Study Finds Cats Connect to Their Owners as Much as Dogs Do

cat playing

The personality traits and behaviors of animals are often stereotyped. Dogs are often seen as creatures that create strong bonds with their human family and love to spend time with people. On the other hand, cats are typically labeled as being aloof and only forming feline-human relationships on their terms. However, a recent study suggests that this is not necessarily the case and that cats connect to their owners just as much as dogs.

An Overview of the Study

The study into cat-human relationships was conducted by a team from Oregon State University. They wanted to compare the feline-human relationship with the relationships formed between dogs and their humans. One of the motivations for the research was that there are fewer studies focusing on feline-human relationships, and those that have been conducted show that humans potentially underestimate the socio-cognitive abilities of cats.

Following the study, the researchers concluded that cats share many of the same attachments and social traits to humans as dogs and human babies. The team published their findings in Current Biology. Involved in the study were kittens aged between three and eight months. The researchers observed how the subjects behaved with their human caregivers and without them in an experimental method called a Secure Base Test (SBT). Each subject faced an attachment test, which involved putting the cats in a room with their caregivers for two minutes.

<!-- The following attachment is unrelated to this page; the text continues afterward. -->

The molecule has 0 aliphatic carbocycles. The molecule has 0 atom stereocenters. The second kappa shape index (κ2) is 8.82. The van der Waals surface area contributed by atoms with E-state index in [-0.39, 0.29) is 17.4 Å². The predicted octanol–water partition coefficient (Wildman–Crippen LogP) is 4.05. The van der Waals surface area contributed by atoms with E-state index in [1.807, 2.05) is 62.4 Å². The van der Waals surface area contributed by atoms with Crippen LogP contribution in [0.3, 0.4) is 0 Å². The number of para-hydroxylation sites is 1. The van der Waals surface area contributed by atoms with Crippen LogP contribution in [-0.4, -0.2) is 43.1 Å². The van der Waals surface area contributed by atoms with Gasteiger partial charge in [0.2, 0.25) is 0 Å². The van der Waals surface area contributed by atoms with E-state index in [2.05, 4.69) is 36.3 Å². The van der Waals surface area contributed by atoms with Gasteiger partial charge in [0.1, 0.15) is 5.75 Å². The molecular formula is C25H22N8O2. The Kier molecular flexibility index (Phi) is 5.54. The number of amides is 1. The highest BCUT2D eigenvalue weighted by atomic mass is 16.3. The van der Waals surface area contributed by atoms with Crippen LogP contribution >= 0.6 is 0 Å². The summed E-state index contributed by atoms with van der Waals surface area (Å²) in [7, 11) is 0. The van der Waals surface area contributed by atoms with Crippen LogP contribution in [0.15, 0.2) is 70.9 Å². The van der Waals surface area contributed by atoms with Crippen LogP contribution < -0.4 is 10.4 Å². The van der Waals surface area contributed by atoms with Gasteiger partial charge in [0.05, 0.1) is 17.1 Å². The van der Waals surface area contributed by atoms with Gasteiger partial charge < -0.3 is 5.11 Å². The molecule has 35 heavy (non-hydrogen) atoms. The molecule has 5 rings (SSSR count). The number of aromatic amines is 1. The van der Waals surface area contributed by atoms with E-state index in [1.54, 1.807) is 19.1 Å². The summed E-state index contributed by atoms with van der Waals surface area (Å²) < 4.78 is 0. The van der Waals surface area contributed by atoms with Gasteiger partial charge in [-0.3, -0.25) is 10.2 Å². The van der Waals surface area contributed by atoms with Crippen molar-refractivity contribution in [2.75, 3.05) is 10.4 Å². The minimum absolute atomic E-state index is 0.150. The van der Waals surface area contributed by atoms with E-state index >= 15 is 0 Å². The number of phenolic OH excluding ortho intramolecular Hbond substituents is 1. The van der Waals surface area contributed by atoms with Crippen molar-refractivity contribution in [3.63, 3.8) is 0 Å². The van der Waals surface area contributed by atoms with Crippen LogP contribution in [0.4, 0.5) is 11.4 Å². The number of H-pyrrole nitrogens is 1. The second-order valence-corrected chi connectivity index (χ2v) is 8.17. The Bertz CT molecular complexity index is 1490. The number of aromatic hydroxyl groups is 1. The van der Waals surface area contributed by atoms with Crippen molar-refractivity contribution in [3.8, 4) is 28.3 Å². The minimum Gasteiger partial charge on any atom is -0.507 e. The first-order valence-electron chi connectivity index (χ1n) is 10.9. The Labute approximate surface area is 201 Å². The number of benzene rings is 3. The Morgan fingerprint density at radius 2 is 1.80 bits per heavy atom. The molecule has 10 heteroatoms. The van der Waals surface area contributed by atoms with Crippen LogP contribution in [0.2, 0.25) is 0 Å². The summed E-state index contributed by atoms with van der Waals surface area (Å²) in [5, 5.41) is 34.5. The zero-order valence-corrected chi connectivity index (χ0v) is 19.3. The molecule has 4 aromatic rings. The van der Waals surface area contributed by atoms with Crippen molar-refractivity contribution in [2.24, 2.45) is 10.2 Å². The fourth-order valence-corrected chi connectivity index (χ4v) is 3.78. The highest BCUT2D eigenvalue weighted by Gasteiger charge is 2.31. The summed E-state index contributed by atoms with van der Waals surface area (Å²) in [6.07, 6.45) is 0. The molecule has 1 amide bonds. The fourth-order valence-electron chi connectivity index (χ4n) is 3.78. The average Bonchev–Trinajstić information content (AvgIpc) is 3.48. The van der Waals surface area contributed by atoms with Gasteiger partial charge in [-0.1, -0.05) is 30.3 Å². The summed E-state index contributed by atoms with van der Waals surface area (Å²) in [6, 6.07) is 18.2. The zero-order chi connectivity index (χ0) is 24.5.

The humans were then removed, and the cats were left alone for another two minutes. At then of the two minutes, the human caregivers were returned to the room. This stage was the crucial part of the research, as the team observed the cats’ behavior when they were reunited with their human. The researchers were then able to categorize the cats’ behavior in accordance with several identified attachment styles.

The Attachment Style Categories

The categories were identified based on similar previous studies conducted with human babies, dogs, and primates. One category was those who displayed secure attachment behaviors. These included the cats that showed a contact-exploration balance with the human and reduced stress response. Another attachment style category was the insecure attachment group.